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Gap between insurance policy language
and final decisions

Study finds majority of insurance denials overturned in pediatric proton patients

by Lauren Dubinsky , Senior Reporter
New research from Penn Medicine revealed that even though one in 10 pediatric cancer patients are initially denied coverage for proton therapy, nearly all ultimately receive approval.

“Because of the different way it moves within the body, proton radiotherapy can often spare normal tissues better than photon radiotherapy,” Dr. Eric Ojerholm, co-author of the study and radiation oncology instructor at Penn, told HCB News. “Cured pediatric patients are likely to live for a long time and be at risk for late toxicities from radiation, and pediatric developing normal tissues are more sensitive to effects from radiation than are adult tissues.”

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For the study, Ojerholm and his team evaluated five years' worth of insurance coverage data at Penn’s Roberts Proton Therapy Center, from 2010 to 2015. Out of the 287 cases, 89 percent were approved outright and 11 percent were initially denied.

After appeals were made, 97 percent of the denied cases were overturned and approved. However, a great deal of time and resources were wasted in that process.

The team uncovered that most of the denials were due to the age of the patient and the type of tumor they had. Some patients over age 18 develop a type of cancer that physicians deem pediatric because of how the tumor behaves.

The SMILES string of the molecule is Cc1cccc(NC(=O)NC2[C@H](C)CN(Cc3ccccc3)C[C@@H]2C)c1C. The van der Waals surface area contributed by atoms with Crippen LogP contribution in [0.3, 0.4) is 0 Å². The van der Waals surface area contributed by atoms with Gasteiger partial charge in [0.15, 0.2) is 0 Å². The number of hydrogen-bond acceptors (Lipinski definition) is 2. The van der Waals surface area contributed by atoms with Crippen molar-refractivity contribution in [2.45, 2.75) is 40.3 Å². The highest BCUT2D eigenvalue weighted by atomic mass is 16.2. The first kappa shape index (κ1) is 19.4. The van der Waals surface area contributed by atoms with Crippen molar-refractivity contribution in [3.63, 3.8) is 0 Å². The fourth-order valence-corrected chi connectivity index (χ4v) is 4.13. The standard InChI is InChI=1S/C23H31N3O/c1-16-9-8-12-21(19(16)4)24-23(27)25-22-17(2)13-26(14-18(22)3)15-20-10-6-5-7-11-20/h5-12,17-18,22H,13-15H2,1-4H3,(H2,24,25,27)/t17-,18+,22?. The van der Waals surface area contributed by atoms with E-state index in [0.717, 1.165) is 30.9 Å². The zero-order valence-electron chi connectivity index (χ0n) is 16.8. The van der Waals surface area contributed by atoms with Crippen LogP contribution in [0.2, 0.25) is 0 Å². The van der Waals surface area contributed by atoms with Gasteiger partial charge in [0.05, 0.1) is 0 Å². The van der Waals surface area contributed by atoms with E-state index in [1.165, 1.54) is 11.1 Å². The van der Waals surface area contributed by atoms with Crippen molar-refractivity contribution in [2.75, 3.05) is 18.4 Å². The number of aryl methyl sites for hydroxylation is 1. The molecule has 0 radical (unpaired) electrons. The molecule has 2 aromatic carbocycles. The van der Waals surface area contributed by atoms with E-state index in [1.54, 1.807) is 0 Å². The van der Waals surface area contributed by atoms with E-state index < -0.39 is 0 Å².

Those cancers include neuroblastoma, rhabdomyosarcoma, germinoma and Ewing sarcoma. Physicians usually treat the cancer the same way they would treat a pediatric patient, but this patient population was initially denied four times as often as those 18 or younger.

In addition, cancers located outside the brain or spine were 4.5 times more likely to be denied. That may be due to the fact that the strongest evidence for pediatric proton therapy involves brain and spine tumors.

The appeal process took about a week on average and involved letters, peer-to-peer phone calls, or both in some cases. In 28 percent of the cases, multiple rounds of appeal were required before coverage was finally approved.

The team cautions that the study had limitations and that research will have to be conducted in other regions of the U.S. to confirm these results. A center in another part of the country would have its own mix of insurance carriers and plans, which could lead to different findings.

Penn also has an advisory board that assesses patients for proton therapy and only recommends those most likely to benefit from treatment. If another center skips that step, they may have more denials or fewer appeal reversals.

Ojerholm believes that there should be a way to streamline the approval process. He suggests changing the language of insurance policies to recognize the distinction of pediatric tumors, and classifying patients between ages 19 and 30 with pediatric cancers as pediatric cases.

“If the results are confirmed [in another study], then as a second step we could alert insurance companies to these data,” he said. “Ideally, this would prompt a discussion about ways to streamline the approval process for pediatric patients.”

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